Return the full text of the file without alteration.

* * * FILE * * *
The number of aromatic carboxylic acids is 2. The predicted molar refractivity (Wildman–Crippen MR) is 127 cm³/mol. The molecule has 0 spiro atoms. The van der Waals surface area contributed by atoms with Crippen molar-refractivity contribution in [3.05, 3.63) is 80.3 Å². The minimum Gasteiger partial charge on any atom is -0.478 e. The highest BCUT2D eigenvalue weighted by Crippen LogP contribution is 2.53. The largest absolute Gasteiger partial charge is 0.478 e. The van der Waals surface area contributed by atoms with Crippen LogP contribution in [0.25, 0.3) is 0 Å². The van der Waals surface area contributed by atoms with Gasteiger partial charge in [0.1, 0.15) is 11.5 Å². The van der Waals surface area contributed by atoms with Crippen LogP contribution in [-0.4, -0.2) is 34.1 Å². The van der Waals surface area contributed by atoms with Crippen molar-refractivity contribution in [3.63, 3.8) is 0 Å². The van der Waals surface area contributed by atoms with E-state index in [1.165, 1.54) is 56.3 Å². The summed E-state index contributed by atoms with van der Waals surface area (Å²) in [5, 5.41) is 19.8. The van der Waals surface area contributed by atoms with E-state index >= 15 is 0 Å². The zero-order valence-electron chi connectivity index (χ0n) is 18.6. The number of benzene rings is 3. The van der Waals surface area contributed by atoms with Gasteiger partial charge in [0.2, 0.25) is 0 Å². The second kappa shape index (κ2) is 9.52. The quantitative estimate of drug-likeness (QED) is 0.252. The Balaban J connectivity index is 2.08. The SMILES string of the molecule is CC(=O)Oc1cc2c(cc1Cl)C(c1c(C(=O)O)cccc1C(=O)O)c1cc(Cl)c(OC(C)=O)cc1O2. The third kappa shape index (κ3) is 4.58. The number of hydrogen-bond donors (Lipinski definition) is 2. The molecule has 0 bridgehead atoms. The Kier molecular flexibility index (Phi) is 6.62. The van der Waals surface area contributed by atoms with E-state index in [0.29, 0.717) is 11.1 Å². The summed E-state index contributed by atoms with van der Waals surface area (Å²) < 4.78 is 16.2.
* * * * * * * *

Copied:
The number of aromatic carboxylic acids is 2. The predicted molar refractivity (Wildman–Crippen MR) is 127 cm³/mol. The molecule has 0 spiro atoms. The van der Waals surface area contributed by atoms with Crippen molar-refractivity contribution in [3.05, 3.63) is 80.3 Å². The minimum Gasteiger partial charge on any atom is -0.478 e. The highest BCUT2D eigenvalue weighted by Crippen LogP contribution is 2.53. The largest absolute Gasteiger partial charge is 0.478 e. The van der Waals surface area contributed by atoms with Crippen LogP contribution in [0.25, 0.3) is 0 Å². The van der Waals surface area contributed by atoms with Gasteiger partial charge in [0.1, 0.15) is 11.5 Å². The van der Waals surface area contributed by atoms with Crippen LogP contribution in [-0.4, -0.2) is 34.1 Å². The van der Waals surface area contributed by atoms with Crippen molar-refractivity contribution in [3.63, 3.8) is 0 Å². The van der Waals surface area contributed by atoms with E-state index in [1.165, 1.54) is 56.3 Å². The summed E-state index contributed by atoms with van der Waals surface area (Å²) in [5, 5.41) is 19.8. The van der Waals surface area contributed by atoms with E-state index >= 15 is 0 Å². The zero-order valence-electron chi connectivity index (χ0n) is 18.6. The number of benzene rings is 3. The van der Waals surface area contributed by atoms with Gasteiger partial charge in [0.2, 0.25) is 0 Å². The second kappa shape index (κ2) is 9.52. The quantitative estimate of drug-likeness (QED) is 0.252. The Balaban J connectivity index is 2.08. The SMILES string of the molecule is CC(=O)Oc1cc2c(cc1Cl)C(c1c(C(=O)O)cccc1C(=O)O)c1cc(Cl)c(OC(C)=O)cc1O2. The third kappa shape index (κ3) is 4.58. The number of hydrogen-bond donors (Lipinski definition) is 2. The molecule has 0 bridgehead atoms. The Kier molecular flexibility index (Phi) is 6.62. The van der Waals surface area contributed by atoms with E-state index in [0.29, 0.717) is 11.1 Å². The summed E-state index contributed by atoms with van der Waals surface area (Å²) < 4.78 is 16.2.